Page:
first save ur importanat file on other flash drive and make backup of other file......and format ur computer.....

  10. Paul Pruitt
    November 7, 2012 at 3:04 pm

    Buy an 120 GB SSD drive. Reinstall your OS on it. Use your old drive as a second drive. The difference will be night an day. Even a 60GB SSD drive is a workable solution as long as you don't install too many apps or store too many files on this your new primary drive...

  11. ha14
    November 7, 2012 at 2:54 pm

    there some SMART tools that will warn you in case hard drive failure.

    hard drisk sentinel
    http://www.hdsentinel.com/
    it has also surface scan, perhaps can tell you what is wrong.

    HDDLife
    http://hddlife.com/index.html

    HDD Regenerator
    http://www.dposoft.net/
    Shareware, will create bootable disk, so to boot on it and to fix bad sectors. It can take a while like day depending the bad sectors.

    if Windows is the problem you have to consider to reinstall or use the upgrade feature so that to preserve files on your hard drive; You will need to reactivate.

  12. Adam Campbell
    November 7, 2012 at 1:20 pm

    Definitely backup. if you have a portable hard drive that is a great option. Once you backup reformat hard drive (basically just re install Windows which will take care of the formatting)

  13. Tina
    November 7, 2012 at 11:25 am

    Oskar,

    Immediately make a backup of your data!

    It is hard to thoroughly remove malware and your Windows installation can get damaged in the process. It sounds like this is what happened. Additionally, you say you hear weird sounds. That's an almost sure sign your hard drive is failing.

    If it's not a big deal for you to buy a new hard drive, I would just do that to save time and trouble. Priority, however, is to make a backup of your data - immediately!

    If investing in a new hard drive is an issue, I would recommend you to do the following:

    1. Make a backup of your data.
    2. Format your ENTIRE hard drive to remove any trace of malware.
    3. Re-install Windows.

    If issues persist, specifically the weird sounds and issues with Windows, you have to get a new hard drive. Good luck!

    • Anonymous
      November 7, 2012 at 12:09 pm

      Tina,
      He said there are NO weird sounds and it hasn't slowed down, so it probably is not the hardware and Oskar's comment about bad sectors may not be entirely reliable since he indicates that the system is reporting 0K in bad sectors. If bad sectors were found on in previous runs, the lost space in bad sectors would be reported after each run. I do agree that the proper course should be backup of all data, DBAN the drive and reinstall the OS. All other symptoms are definitely pointing to residual damage (mostly to the registry and probably a few files) that was not properly corrected with the removal of the initial infection.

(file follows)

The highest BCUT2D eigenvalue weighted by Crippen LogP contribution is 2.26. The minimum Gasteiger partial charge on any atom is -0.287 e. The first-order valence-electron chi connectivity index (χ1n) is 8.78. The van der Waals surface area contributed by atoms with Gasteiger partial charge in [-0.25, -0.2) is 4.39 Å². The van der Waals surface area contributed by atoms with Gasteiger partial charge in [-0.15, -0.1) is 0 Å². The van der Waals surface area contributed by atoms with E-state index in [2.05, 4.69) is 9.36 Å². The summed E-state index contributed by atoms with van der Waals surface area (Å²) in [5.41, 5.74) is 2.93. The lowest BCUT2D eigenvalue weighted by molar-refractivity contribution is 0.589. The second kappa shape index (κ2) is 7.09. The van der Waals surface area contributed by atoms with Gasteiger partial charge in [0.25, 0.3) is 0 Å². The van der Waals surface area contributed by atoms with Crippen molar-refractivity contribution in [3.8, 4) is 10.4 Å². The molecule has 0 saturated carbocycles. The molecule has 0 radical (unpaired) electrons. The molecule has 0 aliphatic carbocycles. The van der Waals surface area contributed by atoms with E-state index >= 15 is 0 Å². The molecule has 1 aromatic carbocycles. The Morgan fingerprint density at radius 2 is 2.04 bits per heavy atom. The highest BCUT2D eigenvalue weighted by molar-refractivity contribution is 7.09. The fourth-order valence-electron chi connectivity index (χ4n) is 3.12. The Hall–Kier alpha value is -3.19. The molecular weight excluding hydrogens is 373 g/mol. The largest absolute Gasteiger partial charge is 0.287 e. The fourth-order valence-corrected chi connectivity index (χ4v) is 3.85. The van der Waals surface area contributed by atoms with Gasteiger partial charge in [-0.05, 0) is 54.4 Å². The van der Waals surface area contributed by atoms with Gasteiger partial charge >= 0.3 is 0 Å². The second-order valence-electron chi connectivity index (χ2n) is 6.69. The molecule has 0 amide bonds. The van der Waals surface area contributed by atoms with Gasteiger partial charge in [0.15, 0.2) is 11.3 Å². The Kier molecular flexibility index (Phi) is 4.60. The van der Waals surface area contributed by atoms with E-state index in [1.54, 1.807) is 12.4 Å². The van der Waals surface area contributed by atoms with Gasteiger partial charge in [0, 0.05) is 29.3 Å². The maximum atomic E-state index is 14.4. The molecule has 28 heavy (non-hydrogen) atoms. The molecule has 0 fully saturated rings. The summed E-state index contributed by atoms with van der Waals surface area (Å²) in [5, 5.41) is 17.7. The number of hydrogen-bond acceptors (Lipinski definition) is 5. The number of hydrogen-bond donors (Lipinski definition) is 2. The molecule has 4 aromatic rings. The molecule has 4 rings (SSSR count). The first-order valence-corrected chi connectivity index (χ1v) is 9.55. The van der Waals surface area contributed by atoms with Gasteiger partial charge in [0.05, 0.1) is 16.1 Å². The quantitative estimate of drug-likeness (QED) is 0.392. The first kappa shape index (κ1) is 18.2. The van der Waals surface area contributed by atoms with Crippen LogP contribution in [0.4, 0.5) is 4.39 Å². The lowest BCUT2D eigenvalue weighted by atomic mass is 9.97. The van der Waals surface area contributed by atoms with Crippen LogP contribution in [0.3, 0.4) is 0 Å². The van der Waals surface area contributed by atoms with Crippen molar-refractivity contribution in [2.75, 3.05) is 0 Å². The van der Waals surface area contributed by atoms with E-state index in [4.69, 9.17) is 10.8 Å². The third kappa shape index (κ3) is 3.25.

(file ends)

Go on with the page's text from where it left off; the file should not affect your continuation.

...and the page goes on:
• Tina Sieber
      November 13, 2012 at 11:03 pm

      Thanks for catching that one and correcting my recommendation, Bruce!

    • dragonmouth
      November 13, 2012 at 10:20 pm

      If Oskar's drive contains malware and he backs up that drive, won't the malware be backed up also? The malware problem needs to be fixed prior to any backups. Otherwise the problem will be propagated to any subsequent drive to which Oskar restores his data.

    • Tina Sieber
      November 13, 2012 at 11:07 pm

      True, but making sure the data is safe is more important than anything else. You can always re-install an operating system. It's not so easy to recover data. Also, I have to admit that didn't read the question properly and alarm bells rang when I saw 'weirs sounds' in connection with the hard drive. I thought of a possible hard drive failure and that would be game over for all data on it.

      Besides, malware typically doesn't self-execute from unopened files. So what is left in a backup are traces and 'sleeping' malware at best. It will be found during the next proper malware scan.